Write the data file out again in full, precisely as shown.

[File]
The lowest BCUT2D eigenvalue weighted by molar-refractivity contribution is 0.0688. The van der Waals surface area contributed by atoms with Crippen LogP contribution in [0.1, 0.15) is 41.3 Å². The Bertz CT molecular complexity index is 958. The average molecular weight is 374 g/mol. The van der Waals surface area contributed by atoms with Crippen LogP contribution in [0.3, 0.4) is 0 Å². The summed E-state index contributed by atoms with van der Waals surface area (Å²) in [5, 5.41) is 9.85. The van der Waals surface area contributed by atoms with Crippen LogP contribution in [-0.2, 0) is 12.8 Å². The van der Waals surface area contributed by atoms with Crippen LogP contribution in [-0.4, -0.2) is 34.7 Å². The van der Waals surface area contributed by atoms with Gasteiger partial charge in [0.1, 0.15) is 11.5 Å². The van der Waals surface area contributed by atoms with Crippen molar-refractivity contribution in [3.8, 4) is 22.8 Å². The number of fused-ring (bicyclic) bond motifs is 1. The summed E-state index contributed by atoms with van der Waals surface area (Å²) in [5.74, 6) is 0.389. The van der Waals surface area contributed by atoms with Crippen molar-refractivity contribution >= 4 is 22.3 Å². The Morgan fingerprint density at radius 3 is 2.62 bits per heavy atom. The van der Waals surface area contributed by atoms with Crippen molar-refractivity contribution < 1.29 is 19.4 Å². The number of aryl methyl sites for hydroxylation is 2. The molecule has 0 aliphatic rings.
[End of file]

The lowest BCUT2D eigenvalue weighted by molar-refractivity contribution is 0.0688. The van der Waals surface area contributed by atoms with Crippen LogP contribution in [0.1, 0.15) is 41.3 Å². The Bertz CT molecular complexity index is 958. The average molecular weight is 374 g/mol. The van der Waals surface area contributed by atoms with Crippen LogP contribution in [0.3, 0.4) is 0 Å². The summed E-state index contributed by atoms with van der Waals surface area (Å²) in [5, 5.41) is 9.85. The van der Waals surface area contributed by atoms with Crippen LogP contribution in [-0.2, 0) is 12.8 Å². The van der Waals surface area contributed by atoms with Crippen LogP contribution in [-0.4, -0.2) is 34.7 Å². The van der Waals surface area contributed by atoms with Gasteiger partial charge in [0.1, 0.15) is 11.5 Å². The van der Waals surface area contributed by atoms with Crippen molar-refractivity contribution in [3.8, 4) is 22.8 Å². The number of fused-ring (bicyclic) bond motifs is 1. The summed E-state index contributed by atoms with van der Waals surface area (Å²) in [5.74, 6) is 0.389. The van der Waals surface area contributed by atoms with Crippen molar-refractivity contribution >= 4 is 22.3 Å². The Morgan fingerprint density at radius 3 is 2.62 bits per heavy atom. The van der Waals surface area contributed by atoms with Crippen molar-refractivity contribution < 1.29 is 19.4 Å². The number of aryl methyl sites for hydroxylation is 2. The molecule has 0 aliphatic rings.